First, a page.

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Reviewed by Jamie Michele for Readers' Favorite
Ladybug by C.J. Michaels is a literary fiction novel that follows its main character Michèle on a delinquent but mature pseudo-Bildungsroman. Michèle is the embodiment of Michaels' ladybug, a metaphor connecting the insect to human behavior that is also occasionally applied to other characters, including the Black Widow and Praying Mantis. From our ladybug comes a first and third-person point of view wherein drug-fuelled escapades, relationship pitfalls, sex work, travel, and all manner of taboos are addressed through a combination of formats, the most common of which is a conversational narrative that glides between past and present tense. These are usually written into vignettes that imitate a stream of consciousness but can also be presented as journal entries and even monologues. Each chapter is introduced with a quote, song lyric, or a philosophical musing that ties in with the deep battle between head and heart.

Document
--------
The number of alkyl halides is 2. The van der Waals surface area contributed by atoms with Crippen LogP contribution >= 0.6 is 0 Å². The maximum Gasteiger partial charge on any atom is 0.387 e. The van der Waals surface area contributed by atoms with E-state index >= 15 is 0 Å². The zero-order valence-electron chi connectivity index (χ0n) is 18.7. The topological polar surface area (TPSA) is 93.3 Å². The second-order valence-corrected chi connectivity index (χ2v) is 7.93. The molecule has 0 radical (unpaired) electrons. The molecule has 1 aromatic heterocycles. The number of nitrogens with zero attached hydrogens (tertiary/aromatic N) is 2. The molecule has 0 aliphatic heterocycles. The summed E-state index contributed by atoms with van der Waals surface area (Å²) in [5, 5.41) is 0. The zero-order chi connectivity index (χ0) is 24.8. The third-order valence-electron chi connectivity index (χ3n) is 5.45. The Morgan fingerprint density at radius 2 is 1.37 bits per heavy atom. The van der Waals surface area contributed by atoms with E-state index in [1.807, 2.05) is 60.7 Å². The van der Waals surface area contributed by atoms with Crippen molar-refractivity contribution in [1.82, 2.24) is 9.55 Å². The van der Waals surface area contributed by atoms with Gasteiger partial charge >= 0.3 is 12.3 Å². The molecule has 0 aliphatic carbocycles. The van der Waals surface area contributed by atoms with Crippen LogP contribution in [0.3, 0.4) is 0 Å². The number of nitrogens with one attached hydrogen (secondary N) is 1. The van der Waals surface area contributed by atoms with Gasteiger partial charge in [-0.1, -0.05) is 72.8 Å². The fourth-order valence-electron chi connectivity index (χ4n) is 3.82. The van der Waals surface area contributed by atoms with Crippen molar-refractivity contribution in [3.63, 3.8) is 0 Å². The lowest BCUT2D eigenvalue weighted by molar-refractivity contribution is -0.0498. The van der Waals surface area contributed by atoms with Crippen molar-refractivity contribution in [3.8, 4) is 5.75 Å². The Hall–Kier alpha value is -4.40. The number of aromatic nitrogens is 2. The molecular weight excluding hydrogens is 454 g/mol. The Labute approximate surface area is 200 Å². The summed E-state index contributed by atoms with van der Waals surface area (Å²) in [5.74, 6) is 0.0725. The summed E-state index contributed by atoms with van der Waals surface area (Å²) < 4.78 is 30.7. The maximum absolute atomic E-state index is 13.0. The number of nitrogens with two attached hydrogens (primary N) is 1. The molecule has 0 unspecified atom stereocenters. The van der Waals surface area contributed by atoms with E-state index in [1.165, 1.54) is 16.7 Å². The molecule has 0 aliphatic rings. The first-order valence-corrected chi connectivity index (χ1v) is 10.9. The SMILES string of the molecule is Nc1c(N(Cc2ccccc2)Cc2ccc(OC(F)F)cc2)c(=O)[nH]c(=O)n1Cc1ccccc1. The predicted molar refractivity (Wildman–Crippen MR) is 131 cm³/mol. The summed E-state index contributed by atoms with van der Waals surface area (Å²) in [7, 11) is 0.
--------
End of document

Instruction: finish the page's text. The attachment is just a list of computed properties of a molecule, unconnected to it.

Ladybug is literary fiction in its truest sense, written in such a way that it feels like a factual reporting with a patina of fictionalization. C.J. Michaels achieves this by allowing Michèle the freedom to be brutally honest and emotionally charged throughout, even when it becomes clear that the narrative might be unreliable. I enjoyed the way other characters were portrayed. All are flawed and all come across as authentic. Charlie and his cavorting with cocaine and prostitutes reveal as much, if not more, about the narrator's own frailty in these connections as those that surround her. These depictions extend also to the country of Spain as it comes to life in vivid detail. Ladybug is neither a swift nor a light read, but those who enjoy getting lost in troubled minds and intelligent fiction will find that Ladybug ticks all of the right boxes.